Thank you so much to Caffeine Tours and C. M. Caplan for including me in this blog tour and the ecopy of The Sword in the Street. All opinions are my own and unbiased.
Title: The Sword in the Street
Author: C. M. Caplan
Genre: Adult Fantasy
Publication date: 03 March 2021
Diversity tags: disability representation (autism), neuroatypicality representation, lgbtqiap+ representation (gay, bisexual, m/m relationship)
Shown on page:
Abuse – Never shown on the page, but an important aspect to the backgrounds of each main character, and talked about between them
Rape – It is never directly depicted, though the victim recounts the events during a monologue about halfway through.
Trial by battle is a holy rite on Hillside. Hired blades bleed their foes in savage duels, settling everything from petty grievances to the corporate laws that keep their citizens in line. Embroiled in these cutthroat political games is John Chronicle, an impoverished swordsman with no better prospects, seeking the duel that will free him from the Dregs.
Meanwhile, John’s boyfriend Edwin, an autistic university student, befriends a fellow scholar who claims to study the arcane art of thaumaturgy. When she offers to teach Edwin this subtle magic, he hopes that he can use it to bolster John’s skill with a blade. But thaumaturgy is a dangerous magic, and the forces that drive it have other plans.
The couple soon find themselves entangled in the web of intrigue surrounding the swordsmen and their sponsors, and they’re forced to question how bloody they’re willing to get to escape poverty — and they don’t come away with the same answer.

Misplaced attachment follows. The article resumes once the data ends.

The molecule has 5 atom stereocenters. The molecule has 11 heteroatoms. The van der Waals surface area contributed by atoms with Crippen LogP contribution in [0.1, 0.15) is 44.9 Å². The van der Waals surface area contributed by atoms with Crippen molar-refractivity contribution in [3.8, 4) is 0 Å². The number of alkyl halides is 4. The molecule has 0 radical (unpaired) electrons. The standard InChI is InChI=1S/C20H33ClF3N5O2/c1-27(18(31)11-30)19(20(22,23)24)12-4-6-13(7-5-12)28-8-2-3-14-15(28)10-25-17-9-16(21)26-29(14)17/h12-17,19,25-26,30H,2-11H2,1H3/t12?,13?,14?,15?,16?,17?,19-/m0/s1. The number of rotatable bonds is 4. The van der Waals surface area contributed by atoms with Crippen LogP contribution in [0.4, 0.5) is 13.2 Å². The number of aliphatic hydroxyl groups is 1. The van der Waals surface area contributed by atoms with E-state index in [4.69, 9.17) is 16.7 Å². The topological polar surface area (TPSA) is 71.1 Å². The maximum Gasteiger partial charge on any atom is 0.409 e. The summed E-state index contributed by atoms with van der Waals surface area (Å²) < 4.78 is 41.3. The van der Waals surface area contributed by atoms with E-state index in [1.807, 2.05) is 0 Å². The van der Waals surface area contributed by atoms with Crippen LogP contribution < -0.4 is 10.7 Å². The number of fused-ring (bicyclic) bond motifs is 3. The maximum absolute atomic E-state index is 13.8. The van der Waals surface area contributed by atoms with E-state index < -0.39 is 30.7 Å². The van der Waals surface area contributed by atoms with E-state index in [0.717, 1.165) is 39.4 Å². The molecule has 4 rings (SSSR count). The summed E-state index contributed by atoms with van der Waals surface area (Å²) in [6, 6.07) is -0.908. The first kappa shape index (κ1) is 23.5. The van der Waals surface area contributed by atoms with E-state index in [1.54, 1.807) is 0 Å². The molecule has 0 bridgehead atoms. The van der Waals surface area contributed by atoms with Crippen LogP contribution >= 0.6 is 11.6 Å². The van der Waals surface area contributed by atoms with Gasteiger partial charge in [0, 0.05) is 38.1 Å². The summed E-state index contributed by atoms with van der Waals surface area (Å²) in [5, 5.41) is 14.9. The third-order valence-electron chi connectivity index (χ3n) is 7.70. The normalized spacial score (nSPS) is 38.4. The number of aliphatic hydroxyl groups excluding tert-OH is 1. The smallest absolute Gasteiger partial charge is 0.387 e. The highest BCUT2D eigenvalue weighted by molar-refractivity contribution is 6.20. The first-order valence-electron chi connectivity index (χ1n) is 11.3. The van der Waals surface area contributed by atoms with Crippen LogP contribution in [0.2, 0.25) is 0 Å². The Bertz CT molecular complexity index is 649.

I knew almost immediately that I would love this book. But definitely after reading Chapter 2. I can’t really explain in detail why, but being in Edwin’s head after Aubrey told him something in confidence and his struggle and thought process on how to respond … it was just so relatable and real! (I immediately got up and told my roommate about that scene … )
But let’s try to make this a little more structured. First, I want to say that I really appreciate the chapter titles, always with the POV and a little snippet of what’s to come. Then, this cover … the colours … so beautiful!
The strongest points of this novel are definitely the characters and their relationships. I’m a really character-driven reader, and if I can’t root for or against them, it’s really hard to get me to care about the plot. But it was so easy to like the characters here. All of them, good or bad or somewhere in between were really well developed, and the interactions between them felt real.
Especially those moments between Edwin and John. So frustrating for both of them (and me) and yet so tender and heartwarming! They were some of my favourite scenes. You really get a sense for how much they love each other and try to be the person they think the other one needs or deserves. But both are so incredibly stuck in their head sometimes.
I really love how they communicate though and I’d really love to quote entire pages here for you to show you … but I can’t, so you’ll just have to read it for yourself.
Edwin, who is autistic, really struggles with rejection and how to read John, who isn’t the best at clearly stating how he feels or what he thinks. And damn, some of their conversations are just so relatable. I love that we get to see similar moments from both their POVs. (And I especially loved how John found Edwin gorgeous when he talked (a little obsessively) about a play he had seen with large side tangents. It just made my heart so happy to see that he doesn’t shut him up or interrupt him!!
John and Edwin are really different in how they communicate and how well they are able to read each other or anticipate how the other one will feel. And while this definitely creates tension and misunderstandings, they both really work on changing that.
“John? Are you okay?”
[…] “I though you couldn’t recognize that stuff.”